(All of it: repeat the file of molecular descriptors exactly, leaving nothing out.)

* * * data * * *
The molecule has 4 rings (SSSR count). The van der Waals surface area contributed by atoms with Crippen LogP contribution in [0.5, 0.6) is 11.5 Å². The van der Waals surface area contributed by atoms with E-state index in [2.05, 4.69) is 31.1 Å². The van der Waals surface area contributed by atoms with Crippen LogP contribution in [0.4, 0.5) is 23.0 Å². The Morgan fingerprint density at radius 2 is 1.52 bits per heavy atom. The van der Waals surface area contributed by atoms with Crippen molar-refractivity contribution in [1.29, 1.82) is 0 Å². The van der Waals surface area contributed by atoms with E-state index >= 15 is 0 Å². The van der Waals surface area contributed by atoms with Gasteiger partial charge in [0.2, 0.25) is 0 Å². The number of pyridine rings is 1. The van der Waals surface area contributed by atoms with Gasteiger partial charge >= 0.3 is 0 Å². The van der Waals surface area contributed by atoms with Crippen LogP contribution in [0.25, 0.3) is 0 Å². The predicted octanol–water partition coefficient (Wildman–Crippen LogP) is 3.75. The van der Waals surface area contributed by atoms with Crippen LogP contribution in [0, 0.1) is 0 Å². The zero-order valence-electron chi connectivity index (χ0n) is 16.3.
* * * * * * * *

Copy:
The molecule has 4 rings (SSSR count). The van der Waals surface area contributed by atoms with Crippen LogP contribution in [0.5, 0.6) is 11.5 Å². The van der Waals surface area contributed by atoms with E-state index in [2.05, 4.69) is 31.1 Å². The van der Waals surface area contributed by atoms with Crippen LogP contribution in [0.4, 0.5) is 23.0 Å². The Morgan fingerprint density at radius 2 is 1.52 bits per heavy atom. The van der Waals surface area contributed by atoms with Crippen molar-refractivity contribution in [1.29, 1.82) is 0 Å². The van der Waals surface area contributed by atoms with E-state index >= 15 is 0 Å². The van der Waals surface area contributed by atoms with Gasteiger partial charge in [0.2, 0.25) is 0 Å². The number of pyridine rings is 1. The van der Waals surface area contributed by atoms with Gasteiger partial charge >= 0.3 is 0 Å². The van der Waals surface area contributed by atoms with Crippen LogP contribution in [0.25, 0.3) is 0 Å². The predicted octanol–water partition coefficient (Wildman–Crippen LogP) is 3.75. The van der Waals surface area contributed by atoms with Crippen LogP contribution in [0, 0.1) is 0 Å². The zero-order valence-electron chi connectivity index (χ0n) is 16.3.